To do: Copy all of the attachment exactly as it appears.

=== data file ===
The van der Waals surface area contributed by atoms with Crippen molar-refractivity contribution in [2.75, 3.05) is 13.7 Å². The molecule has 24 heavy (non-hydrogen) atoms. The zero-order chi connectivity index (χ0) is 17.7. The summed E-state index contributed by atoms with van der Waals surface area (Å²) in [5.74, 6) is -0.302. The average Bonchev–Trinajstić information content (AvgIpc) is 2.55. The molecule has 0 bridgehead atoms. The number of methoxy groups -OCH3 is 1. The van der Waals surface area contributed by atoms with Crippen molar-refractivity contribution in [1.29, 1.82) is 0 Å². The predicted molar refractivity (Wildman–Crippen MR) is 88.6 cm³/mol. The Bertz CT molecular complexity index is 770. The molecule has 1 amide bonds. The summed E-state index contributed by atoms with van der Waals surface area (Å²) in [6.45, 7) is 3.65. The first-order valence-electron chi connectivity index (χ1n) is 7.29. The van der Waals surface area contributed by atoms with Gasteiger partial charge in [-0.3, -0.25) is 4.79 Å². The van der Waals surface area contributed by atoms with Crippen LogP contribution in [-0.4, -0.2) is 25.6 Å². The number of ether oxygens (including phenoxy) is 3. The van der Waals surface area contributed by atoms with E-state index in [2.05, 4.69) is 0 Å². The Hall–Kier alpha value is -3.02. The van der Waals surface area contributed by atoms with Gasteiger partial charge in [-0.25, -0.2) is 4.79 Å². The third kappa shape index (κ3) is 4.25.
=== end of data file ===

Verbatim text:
The van der Waals surface area contributed by atoms with Crippen molar-refractivity contribution in [2.75, 3.05) is 13.7 Å². The molecule has 24 heavy (non-hydrogen) atoms. The zero-order chi connectivity index (χ0) is 17.7. The summed E-state index contributed by atoms with van der Waals surface area (Å²) in [5.74, 6) is -0.302. The average Bonchev–Trinajstić information content (AvgIpc) is 2.55. The molecule has 0 bridgehead atoms. The number of methoxy groups -OCH3 is 1. The van der Waals surface area contributed by atoms with Crippen molar-refractivity contribution in [1.29, 1.82) is 0 Å². The predicted molar refractivity (Wildman–Crippen MR) is 88.6 cm³/mol. The Bertz CT molecular complexity index is 770. The molecule has 1 amide bonds. The summed E-state index contributed by atoms with van der Waals surface area (Å²) in [6.45, 7) is 3.65. The first-order valence-electron chi connectivity index (χ1n) is 7.29. The van der Waals surface area contributed by atoms with Gasteiger partial charge in [-0.3, -0.25) is 4.79 Å². The van der Waals surface area contributed by atoms with Crippen LogP contribution in [-0.4, -0.2) is 25.6 Å². The number of ether oxygens (including phenoxy) is 3. The van der Waals surface area contributed by atoms with E-state index in [2.05, 4.69) is 0 Å². The Hall–Kier alpha value is -3.02. The van der Waals surface area contributed by atoms with Gasteiger partial charge in [-0.25, -0.2) is 4.79 Å². The third kappa shape index (κ3) is 4.25.